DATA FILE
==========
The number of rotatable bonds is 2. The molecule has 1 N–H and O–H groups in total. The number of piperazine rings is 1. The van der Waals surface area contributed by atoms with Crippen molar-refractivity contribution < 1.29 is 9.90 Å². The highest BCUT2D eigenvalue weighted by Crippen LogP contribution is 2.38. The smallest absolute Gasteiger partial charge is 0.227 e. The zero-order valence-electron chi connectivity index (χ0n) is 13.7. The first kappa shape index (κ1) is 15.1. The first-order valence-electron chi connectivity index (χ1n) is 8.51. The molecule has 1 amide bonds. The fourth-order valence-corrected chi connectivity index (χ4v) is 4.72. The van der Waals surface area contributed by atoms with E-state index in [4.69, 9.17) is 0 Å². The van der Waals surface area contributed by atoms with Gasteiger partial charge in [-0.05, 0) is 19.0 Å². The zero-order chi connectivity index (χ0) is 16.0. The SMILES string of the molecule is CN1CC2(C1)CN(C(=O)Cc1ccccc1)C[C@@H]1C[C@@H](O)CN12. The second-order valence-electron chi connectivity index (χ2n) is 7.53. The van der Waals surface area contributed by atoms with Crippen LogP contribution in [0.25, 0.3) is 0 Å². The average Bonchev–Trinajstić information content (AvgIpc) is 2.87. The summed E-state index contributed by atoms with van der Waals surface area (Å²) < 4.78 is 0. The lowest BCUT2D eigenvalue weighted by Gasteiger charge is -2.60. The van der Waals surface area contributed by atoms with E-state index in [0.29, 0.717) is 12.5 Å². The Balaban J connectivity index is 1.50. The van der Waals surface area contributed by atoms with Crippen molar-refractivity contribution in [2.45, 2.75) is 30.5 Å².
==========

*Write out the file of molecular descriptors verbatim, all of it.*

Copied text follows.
The number of rotatable bonds is 2. The molecule has 1 N–H and O–H groups in total. The number of piperazine rings is 1. The van der Waals surface area contributed by atoms with Crippen molar-refractivity contribution < 1.29 is 9.90 Å². The highest BCUT2D eigenvalue weighted by Crippen LogP contribution is 2.38. The smallest absolute Gasteiger partial charge is 0.227 e. The zero-order valence-electron chi connectivity index (χ0n) is 13.7. The first kappa shape index (κ1) is 15.1. The first-order valence-electron chi connectivity index (χ1n) is 8.51. The molecule has 1 amide bonds. The fourth-order valence-corrected chi connectivity index (χ4v) is 4.72. The van der Waals surface area contributed by atoms with E-state index in [4.69, 9.17) is 0 Å². The van der Waals surface area contributed by atoms with Gasteiger partial charge in [-0.05, 0) is 19.0 Å². The zero-order chi connectivity index (χ0) is 16.0. The SMILES string of the molecule is CN1CC2(C1)CN(C(=O)Cc1ccccc1)C[C@@H]1C[C@@H](O)CN12. The second-order valence-electron chi connectivity index (χ2n) is 7.53. The van der Waals surface area contributed by atoms with Crippen LogP contribution in [0.25, 0.3) is 0 Å². The average Bonchev–Trinajstić information content (AvgIpc) is 2.87. The summed E-state index contributed by atoms with van der Waals surface area (Å²) < 4.78 is 0. The lowest BCUT2D eigenvalue weighted by Gasteiger charge is -2.60. The van der Waals surface area contributed by atoms with E-state index in [0.29, 0.717) is 12.5 Å². The Balaban J connectivity index is 1.50. The van der Waals surface area contributed by atoms with Crippen molar-refractivity contribution in [2.45, 2.75) is 30.5 Å².